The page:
Japanese architecture is one of the most inspired manifestations of Japanese civilizations. Arguing that architectural styles are more than just symbols of the powers that created them, William Coaldrake explores the symbiotic relationship between architecture and authority throughout Japanese history. Coaldrake relates buildings to the political ambitions and religious beliefs of the major historical eras in Japan.
Table of Contents 1. Authority in Architecture: Container and Contained 2. The Grand Shrines of Ise and Izumo: The Appropriation of Vernacular Architecture by Early Ruling Authority 3. Great Halls of Religion and State: Architecture and the Creation of the Nara Imperial Order 4. Heian Palaces and Kamakura Temples: The Changing Countenances of Aristocratic and Warrior Power 5. Castles: The Symbol and Substance of Momoyama and Early Edo Period Authority 6. Nijo Castle and the Psychology of Architectural Intimidation 7. Tokugawa Mausolea: Intimations of Immortality and the Architecture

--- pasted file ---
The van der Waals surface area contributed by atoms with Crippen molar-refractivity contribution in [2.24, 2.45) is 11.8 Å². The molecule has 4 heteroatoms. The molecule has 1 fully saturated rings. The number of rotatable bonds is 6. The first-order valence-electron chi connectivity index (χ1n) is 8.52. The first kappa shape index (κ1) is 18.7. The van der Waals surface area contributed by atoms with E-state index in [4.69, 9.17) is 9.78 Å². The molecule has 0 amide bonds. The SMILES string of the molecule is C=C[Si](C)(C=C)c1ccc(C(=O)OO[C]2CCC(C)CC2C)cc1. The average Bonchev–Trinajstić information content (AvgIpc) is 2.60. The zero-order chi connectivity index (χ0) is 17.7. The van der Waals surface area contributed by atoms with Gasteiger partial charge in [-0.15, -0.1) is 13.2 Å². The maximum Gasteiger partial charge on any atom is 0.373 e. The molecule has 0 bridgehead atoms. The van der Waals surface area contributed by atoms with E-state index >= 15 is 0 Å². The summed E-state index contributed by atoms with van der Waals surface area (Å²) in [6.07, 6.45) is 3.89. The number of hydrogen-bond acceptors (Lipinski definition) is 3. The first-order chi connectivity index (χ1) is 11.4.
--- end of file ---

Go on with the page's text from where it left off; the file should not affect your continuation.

of Posthumous Authority 8. Shogunal and Daimayo Gateways: The Intersecting Spheres of Arbitrary Will and Technical Necessity 9. Building the Meiji State: The Western Architectural Hierarchy 10. Tange Kenzo's Tokyo Monuments: New Authority and Old Architectural Ambitions 11. Beyond Vanity and Evanescence Chronology of Buildings Chapter Notes